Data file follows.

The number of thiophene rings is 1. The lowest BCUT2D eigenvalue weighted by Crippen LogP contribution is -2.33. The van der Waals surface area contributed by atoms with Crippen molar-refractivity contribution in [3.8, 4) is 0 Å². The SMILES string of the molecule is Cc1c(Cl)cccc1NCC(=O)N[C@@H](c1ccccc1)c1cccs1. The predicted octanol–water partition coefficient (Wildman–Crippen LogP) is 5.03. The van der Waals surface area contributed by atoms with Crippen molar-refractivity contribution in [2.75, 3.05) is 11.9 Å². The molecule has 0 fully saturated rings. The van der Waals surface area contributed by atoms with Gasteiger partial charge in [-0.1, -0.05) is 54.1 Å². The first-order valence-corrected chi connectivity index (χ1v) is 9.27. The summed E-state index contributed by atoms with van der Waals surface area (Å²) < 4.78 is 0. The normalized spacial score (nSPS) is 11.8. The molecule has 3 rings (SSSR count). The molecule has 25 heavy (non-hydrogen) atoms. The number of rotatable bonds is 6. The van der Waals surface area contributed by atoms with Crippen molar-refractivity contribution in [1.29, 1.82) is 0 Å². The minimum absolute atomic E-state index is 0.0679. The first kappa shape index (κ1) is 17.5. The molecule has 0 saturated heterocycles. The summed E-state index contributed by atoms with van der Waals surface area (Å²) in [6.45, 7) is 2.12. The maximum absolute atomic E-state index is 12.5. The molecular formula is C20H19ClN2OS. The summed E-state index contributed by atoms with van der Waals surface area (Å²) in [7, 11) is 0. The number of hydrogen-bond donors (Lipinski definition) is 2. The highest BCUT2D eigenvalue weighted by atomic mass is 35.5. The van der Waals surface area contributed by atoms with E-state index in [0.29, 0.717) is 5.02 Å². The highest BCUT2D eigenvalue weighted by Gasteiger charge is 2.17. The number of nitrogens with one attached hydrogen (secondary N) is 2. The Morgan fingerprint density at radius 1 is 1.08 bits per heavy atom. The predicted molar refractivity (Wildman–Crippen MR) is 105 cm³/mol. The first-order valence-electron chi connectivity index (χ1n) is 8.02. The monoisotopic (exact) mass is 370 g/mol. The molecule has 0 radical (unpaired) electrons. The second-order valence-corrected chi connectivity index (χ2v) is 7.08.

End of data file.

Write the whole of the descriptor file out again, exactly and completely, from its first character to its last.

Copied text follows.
The number of thiophene rings is 1. The lowest BCUT2D eigenvalue weighted by Crippen LogP contribution is -2.33. The van der Waals surface area contributed by atoms with Crippen molar-refractivity contribution in [3.8, 4) is 0 Å². The SMILES string of the molecule is Cc1c(Cl)cccc1NCC(=O)N[C@@H](c1ccccc1)c1cccs1. The predicted octanol–water partition coefficient (Wildman–Crippen LogP) is 5.03. The van der Waals surface area contributed by atoms with Crippen molar-refractivity contribution in [2.75, 3.05) is 11.9 Å². The molecule has 0 fully saturated rings. The van der Waals surface area contributed by atoms with Gasteiger partial charge in [-0.1, -0.05) is 54.1 Å². The first-order valence-corrected chi connectivity index (χ1v) is 9.27. The summed E-state index contributed by atoms with van der Waals surface area (Å²) < 4.78 is 0. The normalized spacial score (nSPS) is 11.8. The molecule has 3 rings (SSSR count). The molecule has 25 heavy (non-hydrogen) atoms. The number of rotatable bonds is 6. The van der Waals surface area contributed by atoms with Crippen molar-refractivity contribution in [1.29, 1.82) is 0 Å². The minimum absolute atomic E-state index is 0.0679. The first kappa shape index (κ1) is 17.5. The molecule has 0 saturated heterocycles. The summed E-state index contributed by atoms with van der Waals surface area (Å²) in [6.45, 7) is 2.12. The maximum absolute atomic E-state index is 12.5. The molecular formula is C20H19ClN2OS. The summed E-state index contributed by atoms with van der Waals surface area (Å²) in [7, 11) is 0. The number of hydrogen-bond donors (Lipinski definition) is 2. The highest BCUT2D eigenvalue weighted by atomic mass is 35.5. The van der Waals surface area contributed by atoms with E-state index in [0.29, 0.717) is 5.02 Å². The highest BCUT2D eigenvalue weighted by Gasteiger charge is 2.17. The number of nitrogens with one attached hydrogen (secondary N) is 2. The Morgan fingerprint density at radius 1 is 1.08 bits per heavy atom. The predicted molar refractivity (Wildman–Crippen MR) is 105 cm³/mol. The first-order valence-electron chi connectivity index (χ1n) is 8.02. The monoisotopic (exact) mass is 370 g/mol. The molecule has 0 radical (unpaired) electrons. The second-order valence-corrected chi connectivity index (χ2v) is 7.08.